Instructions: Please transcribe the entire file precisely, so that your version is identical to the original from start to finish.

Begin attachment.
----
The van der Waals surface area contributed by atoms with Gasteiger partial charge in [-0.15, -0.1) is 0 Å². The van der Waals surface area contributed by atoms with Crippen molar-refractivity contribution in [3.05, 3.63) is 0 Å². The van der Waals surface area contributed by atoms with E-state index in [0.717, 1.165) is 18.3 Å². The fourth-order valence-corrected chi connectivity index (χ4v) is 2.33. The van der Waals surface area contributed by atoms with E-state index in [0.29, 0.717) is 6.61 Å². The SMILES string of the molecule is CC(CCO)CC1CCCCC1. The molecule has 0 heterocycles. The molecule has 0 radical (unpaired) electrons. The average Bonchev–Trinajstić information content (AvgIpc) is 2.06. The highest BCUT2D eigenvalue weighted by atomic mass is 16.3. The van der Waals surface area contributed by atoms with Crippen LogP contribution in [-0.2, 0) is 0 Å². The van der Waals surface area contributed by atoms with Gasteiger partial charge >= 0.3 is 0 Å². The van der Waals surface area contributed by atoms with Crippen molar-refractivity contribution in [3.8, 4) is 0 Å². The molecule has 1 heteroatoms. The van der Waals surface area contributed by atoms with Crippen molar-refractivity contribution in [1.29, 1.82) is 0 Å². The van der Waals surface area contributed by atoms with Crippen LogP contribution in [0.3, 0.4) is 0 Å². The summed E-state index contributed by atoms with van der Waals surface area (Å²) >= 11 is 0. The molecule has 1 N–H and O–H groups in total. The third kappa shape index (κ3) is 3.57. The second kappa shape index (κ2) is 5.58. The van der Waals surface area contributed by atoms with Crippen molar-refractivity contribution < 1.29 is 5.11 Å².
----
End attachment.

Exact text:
The van der Waals surface area contributed by atoms with Gasteiger partial charge in [-0.15, -0.1) is 0 Å². The van der Waals surface area contributed by atoms with Crippen molar-refractivity contribution in [3.05, 3.63) is 0 Å². The van der Waals surface area contributed by atoms with E-state index in [0.717, 1.165) is 18.3 Å². The fourth-order valence-corrected chi connectivity index (χ4v) is 2.33. The van der Waals surface area contributed by atoms with E-state index in [0.29, 0.717) is 6.61 Å². The SMILES string of the molecule is CC(CCO)CC1CCCCC1. The molecule has 0 heterocycles. The molecule has 0 radical (unpaired) electrons. The average Bonchev–Trinajstić information content (AvgIpc) is 2.06. The highest BCUT2D eigenvalue weighted by atomic mass is 16.3. The van der Waals surface area contributed by atoms with Crippen LogP contribution in [-0.2, 0) is 0 Å². The van der Waals surface area contributed by atoms with Gasteiger partial charge >= 0.3 is 0 Å². The van der Waals surface area contributed by atoms with Crippen molar-refractivity contribution in [3.8, 4) is 0 Å². The molecule has 1 heteroatoms. The van der Waals surface area contributed by atoms with Crippen molar-refractivity contribution in [1.29, 1.82) is 0 Å². The van der Waals surface area contributed by atoms with Crippen LogP contribution in [0.3, 0.4) is 0 Å². The summed E-state index contributed by atoms with van der Waals surface area (Å²) >= 11 is 0. The molecule has 1 N–H and O–H groups in total. The third kappa shape index (κ3) is 3.57. The second kappa shape index (κ2) is 5.58. The van der Waals surface area contributed by atoms with Crippen molar-refractivity contribution < 1.29 is 5.11 Å².